I fingered the bouquet of pink silk roses – I’d been disappointed to find they weren’t real – and stuck them in the spotted china vase, a gift from the students. Then I examined the other things. There were bird books and flower books, a glittery butterfly-shaped brooch and a pink woolly scarf. All chosen with care to encourage an aging woman to develop her leisure interests and go on trying to look her respectable best.
Next, I played the video Philip had made. When I laughed, you could see dark hollows where there used to be teeth. Grey streaks in my brown hair – no, not streaks, swathes. Threat of jowls and hint of double chin. My movements were slow and graceless, and the baggy trouser suit made me loom larger than the people around me. Why dress in black for one’s retirement dinner? Surely an autumnal shade would have been more apt? Not brown, though – the nation’s least loved colour, it’s said; and not yellow – the colour of decay.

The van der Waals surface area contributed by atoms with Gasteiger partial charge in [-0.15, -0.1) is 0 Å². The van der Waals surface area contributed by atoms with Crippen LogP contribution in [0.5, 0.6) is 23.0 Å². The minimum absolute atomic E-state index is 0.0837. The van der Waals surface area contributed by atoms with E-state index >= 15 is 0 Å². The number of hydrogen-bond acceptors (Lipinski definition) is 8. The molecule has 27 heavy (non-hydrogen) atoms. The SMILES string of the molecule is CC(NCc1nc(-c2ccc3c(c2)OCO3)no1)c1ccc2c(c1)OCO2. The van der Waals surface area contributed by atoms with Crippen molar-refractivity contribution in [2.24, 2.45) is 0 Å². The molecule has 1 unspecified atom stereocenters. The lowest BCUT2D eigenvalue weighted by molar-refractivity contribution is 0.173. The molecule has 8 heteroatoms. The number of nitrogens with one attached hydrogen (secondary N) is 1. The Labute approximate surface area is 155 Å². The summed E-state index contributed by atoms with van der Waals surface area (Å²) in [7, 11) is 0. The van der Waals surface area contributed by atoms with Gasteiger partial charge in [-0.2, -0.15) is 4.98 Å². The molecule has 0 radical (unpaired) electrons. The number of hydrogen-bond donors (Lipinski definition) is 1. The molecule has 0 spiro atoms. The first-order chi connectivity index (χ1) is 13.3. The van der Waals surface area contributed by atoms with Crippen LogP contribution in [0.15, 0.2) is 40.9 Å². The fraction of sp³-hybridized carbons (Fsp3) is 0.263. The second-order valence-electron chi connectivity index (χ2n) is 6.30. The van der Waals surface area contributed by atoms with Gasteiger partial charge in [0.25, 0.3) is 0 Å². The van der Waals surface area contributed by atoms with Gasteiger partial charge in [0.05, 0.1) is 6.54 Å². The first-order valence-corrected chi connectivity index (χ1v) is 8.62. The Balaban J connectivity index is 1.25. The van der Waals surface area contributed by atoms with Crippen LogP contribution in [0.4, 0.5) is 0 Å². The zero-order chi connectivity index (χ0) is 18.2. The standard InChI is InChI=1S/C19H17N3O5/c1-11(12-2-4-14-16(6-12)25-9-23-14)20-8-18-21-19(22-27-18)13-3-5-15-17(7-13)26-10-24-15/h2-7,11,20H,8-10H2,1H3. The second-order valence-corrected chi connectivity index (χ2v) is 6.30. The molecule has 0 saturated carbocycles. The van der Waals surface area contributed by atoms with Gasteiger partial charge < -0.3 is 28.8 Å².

The video images made me miserable, so I erased the tape.
I got into bed, wanting this day over and done with. The phone rang. My mother: ‘I waited up. I’m longing to hear about your party.’
‘Just about to ring you, Mum,’ I lied, and then gave her a cheery account of the evening: what everyone was wearing, the complimentary speeches, the fancy food, the generous presents. My mother’s pleasure and pride put me to shame. What excuse was there for discontent and self-pity?
Maria’s card proclaimed, ‘Retirement is NOT the end. It’s a NEW BEGINNING.’ Such nonsense! and yet I repeated it, mantra fashion. At my age, was it possible to turn your life around? Discuss.